I was born in Nigeria (where my name in the Igbo language means "God is beautiful") and I grew up in England.
After attending the University of London, I worked in the banking industry both in London and in New York for a few years as an investment analyst. Dissatisfaction with that job led me to volunteer at St. Luke's-Roosevelt Hospital Center in Manhattan and ultimately to the decision to pursue a career in medicine. That included two years of pre-med courses at Washington University in St. Louis, then medical school at the State University of New York at Stony Brook.
I interviewed with many internal medicine residency programs, but what stood out to me at Yale-New Haven was the people. After chatting with the program director and several residents, I knew I could fit in here. I was immediately embraced and made to feel comfortable — and they weren't just putting on a show, because since I've been here that hasn't changed.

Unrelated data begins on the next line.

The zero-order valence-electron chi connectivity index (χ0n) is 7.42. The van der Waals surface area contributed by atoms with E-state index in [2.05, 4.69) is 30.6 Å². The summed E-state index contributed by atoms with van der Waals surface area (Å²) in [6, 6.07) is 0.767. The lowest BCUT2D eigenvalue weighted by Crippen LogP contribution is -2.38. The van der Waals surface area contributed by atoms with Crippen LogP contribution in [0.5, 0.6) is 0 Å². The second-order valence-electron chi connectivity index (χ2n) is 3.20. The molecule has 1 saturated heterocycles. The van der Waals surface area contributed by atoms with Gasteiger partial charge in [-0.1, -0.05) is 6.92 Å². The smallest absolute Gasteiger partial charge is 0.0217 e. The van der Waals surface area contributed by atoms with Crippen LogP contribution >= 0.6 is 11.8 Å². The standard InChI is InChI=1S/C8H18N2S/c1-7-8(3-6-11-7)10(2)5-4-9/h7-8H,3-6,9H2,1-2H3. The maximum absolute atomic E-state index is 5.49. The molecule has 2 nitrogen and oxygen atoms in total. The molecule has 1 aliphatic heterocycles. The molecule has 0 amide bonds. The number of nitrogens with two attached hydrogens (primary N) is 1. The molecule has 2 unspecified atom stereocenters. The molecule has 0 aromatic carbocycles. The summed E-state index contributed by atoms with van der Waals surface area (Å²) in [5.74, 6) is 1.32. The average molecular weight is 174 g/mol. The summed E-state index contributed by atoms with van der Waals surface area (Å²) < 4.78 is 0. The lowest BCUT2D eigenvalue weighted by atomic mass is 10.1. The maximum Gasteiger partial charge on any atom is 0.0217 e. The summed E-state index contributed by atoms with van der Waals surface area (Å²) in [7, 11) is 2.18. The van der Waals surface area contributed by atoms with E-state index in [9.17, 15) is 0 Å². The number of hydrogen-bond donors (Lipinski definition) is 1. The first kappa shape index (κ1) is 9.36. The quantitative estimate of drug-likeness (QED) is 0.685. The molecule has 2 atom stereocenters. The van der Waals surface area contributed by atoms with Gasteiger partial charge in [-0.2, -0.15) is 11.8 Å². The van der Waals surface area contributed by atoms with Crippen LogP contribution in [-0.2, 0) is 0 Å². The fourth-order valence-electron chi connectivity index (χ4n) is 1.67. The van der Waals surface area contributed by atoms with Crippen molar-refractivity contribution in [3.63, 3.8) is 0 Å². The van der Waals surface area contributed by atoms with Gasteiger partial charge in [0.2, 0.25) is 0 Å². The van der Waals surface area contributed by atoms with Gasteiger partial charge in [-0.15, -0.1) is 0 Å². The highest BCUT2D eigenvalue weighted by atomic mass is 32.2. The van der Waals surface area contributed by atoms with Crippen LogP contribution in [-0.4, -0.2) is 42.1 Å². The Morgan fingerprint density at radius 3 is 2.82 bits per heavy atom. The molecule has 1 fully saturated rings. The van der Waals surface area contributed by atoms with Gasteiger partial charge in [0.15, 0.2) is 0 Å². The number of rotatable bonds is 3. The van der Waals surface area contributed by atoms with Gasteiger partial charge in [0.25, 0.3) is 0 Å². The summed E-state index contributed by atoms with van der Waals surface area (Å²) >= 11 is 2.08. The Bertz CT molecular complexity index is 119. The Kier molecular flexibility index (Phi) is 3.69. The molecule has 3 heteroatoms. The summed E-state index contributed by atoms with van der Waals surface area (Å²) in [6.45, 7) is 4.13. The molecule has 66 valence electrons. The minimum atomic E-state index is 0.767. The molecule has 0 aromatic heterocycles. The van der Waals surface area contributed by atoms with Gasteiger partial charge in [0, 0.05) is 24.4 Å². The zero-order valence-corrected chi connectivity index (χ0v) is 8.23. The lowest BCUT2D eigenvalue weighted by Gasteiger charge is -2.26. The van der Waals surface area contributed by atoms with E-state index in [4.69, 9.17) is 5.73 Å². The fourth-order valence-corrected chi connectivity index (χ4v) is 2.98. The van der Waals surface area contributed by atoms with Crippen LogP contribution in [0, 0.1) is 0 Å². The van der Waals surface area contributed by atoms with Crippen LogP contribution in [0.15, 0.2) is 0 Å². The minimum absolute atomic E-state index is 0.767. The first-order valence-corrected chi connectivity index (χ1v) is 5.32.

There are so many world-renowned physicians here. I'm always amazed when I meet them in person with how down-to-earth they are and how much they care about their patients. I remember when I was in the Klatskin (liver) service, there was an attending who was an incredibly caring woman. She was intensely advocating for a liver-transplant patient among a group of considerably older and very well-known physicians. It blew me away. Her story is not the exception at Yale-New Haven. I've met so many great faculty, who are not only very intelligent but also have big hearts. Within a few minutes of meeting them, you know they're genuinely caring folks.
One way I've been able to deal with emotional stressors of being a physician is by writing poetry and performing spoken word about the art of medicine. It started as a way for me to cope with some of the incredibly touching and very human events that I see in my work. In fact, I presented some of the poems as a video montage at the Examined Life Conference held annually at the University of Iowa Carver College of Medicine.